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National planning to tackle 'urban diseases'

By Hou Liqiang | chinadaily.com.cn | Updated: 2017-05-25 21:12

In recent years, it's not been unusual to hear urban Chinese joke about enjoying a "sea view" from their homes, as cities have frequently been flooded after heavy rains in summer. Poor drainage systems in urban areas are one of the reasons for the terrible situation.

Chinese authorities now plan to cope with flooding and also keep at bay other "urban diseases", such as traffic congestion and garbage dumps in the suburbs, with guidelines in a five-year plan.

It's called The National Planning for Urban Infrastructure Construction From 2016 to 2020 and it was published Thursday by the Ministry of Housing and Urban-Rural Development and the National Development and Reform Commission, China's top economic planner. It is the first comprehensive national plan for urban construction in China, according to Zhang Linwei, deputy head of the ministry's urban construction department.

The comprehensive plan changes the previous way of drafting separate planning for the development of different infrastructure and public facilities in urban areas. This will make it easier to coordinate different government departments and get rid of the "urban diseases", including traffic congestion, black and odorous bodies of water, garbage dumps in the suburbs and waterlogging, Zhang said at a news conference on Thursday.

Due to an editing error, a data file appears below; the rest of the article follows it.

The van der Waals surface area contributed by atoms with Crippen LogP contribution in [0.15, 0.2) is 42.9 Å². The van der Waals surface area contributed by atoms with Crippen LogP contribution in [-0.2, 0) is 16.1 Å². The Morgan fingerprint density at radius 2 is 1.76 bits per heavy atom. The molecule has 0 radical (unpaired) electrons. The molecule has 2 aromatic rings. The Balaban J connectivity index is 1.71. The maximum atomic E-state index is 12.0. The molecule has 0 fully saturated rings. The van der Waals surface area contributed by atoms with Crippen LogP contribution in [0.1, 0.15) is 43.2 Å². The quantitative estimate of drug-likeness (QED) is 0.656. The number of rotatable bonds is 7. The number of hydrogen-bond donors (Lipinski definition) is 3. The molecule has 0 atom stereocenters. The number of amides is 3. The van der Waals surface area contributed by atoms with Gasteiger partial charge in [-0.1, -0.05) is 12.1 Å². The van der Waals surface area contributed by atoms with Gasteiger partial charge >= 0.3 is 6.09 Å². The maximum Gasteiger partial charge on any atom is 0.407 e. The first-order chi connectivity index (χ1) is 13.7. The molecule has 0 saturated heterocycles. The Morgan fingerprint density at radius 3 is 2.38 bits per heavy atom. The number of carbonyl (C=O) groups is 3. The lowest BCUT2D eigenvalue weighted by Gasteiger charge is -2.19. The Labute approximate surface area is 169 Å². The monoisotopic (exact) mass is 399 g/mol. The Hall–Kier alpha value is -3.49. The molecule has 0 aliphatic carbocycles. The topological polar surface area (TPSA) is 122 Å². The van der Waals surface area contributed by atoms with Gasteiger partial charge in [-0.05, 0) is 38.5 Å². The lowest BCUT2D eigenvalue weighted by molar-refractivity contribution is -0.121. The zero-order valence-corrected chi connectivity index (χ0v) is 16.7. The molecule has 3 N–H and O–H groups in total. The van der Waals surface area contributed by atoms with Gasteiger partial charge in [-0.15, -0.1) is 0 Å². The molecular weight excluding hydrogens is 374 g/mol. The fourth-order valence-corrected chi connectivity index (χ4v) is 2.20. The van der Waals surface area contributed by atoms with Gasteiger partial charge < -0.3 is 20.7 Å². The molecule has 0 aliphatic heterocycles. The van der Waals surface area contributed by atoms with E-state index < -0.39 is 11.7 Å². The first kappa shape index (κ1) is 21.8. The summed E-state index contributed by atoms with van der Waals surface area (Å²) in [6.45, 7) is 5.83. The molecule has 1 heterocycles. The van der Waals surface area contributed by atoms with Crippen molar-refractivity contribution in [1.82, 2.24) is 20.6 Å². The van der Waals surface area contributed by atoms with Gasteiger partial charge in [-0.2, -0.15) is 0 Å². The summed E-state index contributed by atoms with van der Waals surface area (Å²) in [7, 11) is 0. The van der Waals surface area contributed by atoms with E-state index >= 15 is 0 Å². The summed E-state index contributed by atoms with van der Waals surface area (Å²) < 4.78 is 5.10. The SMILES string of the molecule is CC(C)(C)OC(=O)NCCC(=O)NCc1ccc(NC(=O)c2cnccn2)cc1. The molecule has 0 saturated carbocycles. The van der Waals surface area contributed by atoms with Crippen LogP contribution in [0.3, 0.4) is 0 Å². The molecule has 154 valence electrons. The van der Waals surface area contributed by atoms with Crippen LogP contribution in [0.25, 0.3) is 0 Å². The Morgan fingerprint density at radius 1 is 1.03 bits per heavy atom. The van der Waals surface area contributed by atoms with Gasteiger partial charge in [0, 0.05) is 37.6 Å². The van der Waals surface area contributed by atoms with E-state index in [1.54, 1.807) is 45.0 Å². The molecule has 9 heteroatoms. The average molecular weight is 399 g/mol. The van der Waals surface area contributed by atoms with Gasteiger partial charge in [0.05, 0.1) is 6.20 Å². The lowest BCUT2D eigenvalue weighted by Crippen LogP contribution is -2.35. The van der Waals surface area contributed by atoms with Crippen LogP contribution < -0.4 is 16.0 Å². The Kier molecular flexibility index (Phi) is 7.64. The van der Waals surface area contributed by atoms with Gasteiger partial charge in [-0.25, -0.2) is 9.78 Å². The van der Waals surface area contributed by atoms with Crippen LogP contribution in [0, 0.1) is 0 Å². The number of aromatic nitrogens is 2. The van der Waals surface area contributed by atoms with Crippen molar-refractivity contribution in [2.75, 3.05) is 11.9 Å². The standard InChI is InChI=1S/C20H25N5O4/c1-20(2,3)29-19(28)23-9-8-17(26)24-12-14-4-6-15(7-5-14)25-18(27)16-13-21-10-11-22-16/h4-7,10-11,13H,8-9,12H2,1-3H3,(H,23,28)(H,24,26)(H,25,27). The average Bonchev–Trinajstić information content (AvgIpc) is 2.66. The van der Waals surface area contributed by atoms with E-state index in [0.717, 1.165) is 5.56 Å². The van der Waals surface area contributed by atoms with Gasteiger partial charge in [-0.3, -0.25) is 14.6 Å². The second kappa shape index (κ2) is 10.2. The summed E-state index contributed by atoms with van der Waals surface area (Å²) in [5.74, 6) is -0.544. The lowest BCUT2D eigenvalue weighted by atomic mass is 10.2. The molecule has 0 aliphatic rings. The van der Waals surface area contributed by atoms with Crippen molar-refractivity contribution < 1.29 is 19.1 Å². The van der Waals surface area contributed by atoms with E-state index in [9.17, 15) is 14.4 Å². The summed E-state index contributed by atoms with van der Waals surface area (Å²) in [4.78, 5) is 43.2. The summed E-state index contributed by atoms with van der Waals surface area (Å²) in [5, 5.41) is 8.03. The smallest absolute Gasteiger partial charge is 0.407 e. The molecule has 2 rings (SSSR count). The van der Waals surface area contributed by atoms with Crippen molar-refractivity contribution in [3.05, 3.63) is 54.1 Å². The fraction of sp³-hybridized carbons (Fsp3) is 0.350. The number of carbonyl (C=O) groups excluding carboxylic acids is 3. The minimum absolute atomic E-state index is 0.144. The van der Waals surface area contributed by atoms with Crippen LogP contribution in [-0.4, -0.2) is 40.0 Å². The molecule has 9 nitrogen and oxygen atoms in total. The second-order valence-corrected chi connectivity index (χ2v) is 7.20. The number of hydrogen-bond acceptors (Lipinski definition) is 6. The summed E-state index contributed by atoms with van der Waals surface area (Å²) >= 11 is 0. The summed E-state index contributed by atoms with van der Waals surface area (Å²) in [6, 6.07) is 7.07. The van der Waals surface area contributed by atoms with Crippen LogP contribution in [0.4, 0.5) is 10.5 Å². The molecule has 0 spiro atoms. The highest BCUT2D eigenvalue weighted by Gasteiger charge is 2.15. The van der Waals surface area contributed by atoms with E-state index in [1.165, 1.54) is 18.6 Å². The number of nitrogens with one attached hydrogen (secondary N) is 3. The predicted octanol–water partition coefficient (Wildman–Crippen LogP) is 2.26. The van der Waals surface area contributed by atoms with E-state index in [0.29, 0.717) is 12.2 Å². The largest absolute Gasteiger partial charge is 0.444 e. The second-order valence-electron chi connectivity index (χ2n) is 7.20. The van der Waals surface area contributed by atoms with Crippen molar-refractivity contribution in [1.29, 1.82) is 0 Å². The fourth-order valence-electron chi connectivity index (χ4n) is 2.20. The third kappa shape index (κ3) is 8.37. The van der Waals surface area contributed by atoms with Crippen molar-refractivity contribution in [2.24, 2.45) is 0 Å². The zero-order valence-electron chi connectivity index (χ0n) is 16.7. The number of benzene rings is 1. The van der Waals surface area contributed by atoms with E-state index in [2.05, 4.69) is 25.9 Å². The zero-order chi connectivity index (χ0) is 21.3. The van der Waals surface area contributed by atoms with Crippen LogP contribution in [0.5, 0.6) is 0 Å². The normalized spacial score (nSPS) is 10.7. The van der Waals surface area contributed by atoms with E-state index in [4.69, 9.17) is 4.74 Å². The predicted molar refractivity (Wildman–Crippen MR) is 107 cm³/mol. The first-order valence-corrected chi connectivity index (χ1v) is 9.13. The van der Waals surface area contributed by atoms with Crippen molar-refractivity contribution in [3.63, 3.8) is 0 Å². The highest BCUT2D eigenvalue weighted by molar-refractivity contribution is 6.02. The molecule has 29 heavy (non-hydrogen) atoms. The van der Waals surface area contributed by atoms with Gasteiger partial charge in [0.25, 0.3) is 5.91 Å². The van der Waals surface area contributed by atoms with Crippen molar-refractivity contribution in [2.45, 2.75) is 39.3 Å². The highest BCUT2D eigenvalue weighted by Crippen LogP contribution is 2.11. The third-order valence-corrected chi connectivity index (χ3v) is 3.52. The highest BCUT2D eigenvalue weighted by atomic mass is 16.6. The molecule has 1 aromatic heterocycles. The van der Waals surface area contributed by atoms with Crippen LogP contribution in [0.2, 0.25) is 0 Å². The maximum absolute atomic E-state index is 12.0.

While building or broadening 104,000 kilometers of road, the government also will construct 112,400 kilometers of underground storm drains and new facilities capable of diverting and storing 237 million cubic meters of floodwater in the country's urban areas, according to the plan.

The plan also said new garbage disposal plants will be built to increase garbage treatment capability in Chinese urban areas by 509,700 metric tons a day. More than 90,000 trucks will be purchased nationwide to help transport garbage.

To improve urban environments, the plan requires that there should be a public garden in every diameter of 500 meters, Zhang said.

According to the plan, 160,000 and 50,000 hectares of public gardens will be built in urban areas and suburbs, respectively, and 230,000 hectares of public gardens will be upgraded.

Tan Chengwen, an official with the country's top economic planner, said at the conference that public-private partnership will be encouraged for the plan's implementation. Financial institutes of various forms will be motivated to give financial support to these public-private partnership projects.

He also said the government will give more financial support to upgrade urban infrastructure in Central China and in the western parts of the country.

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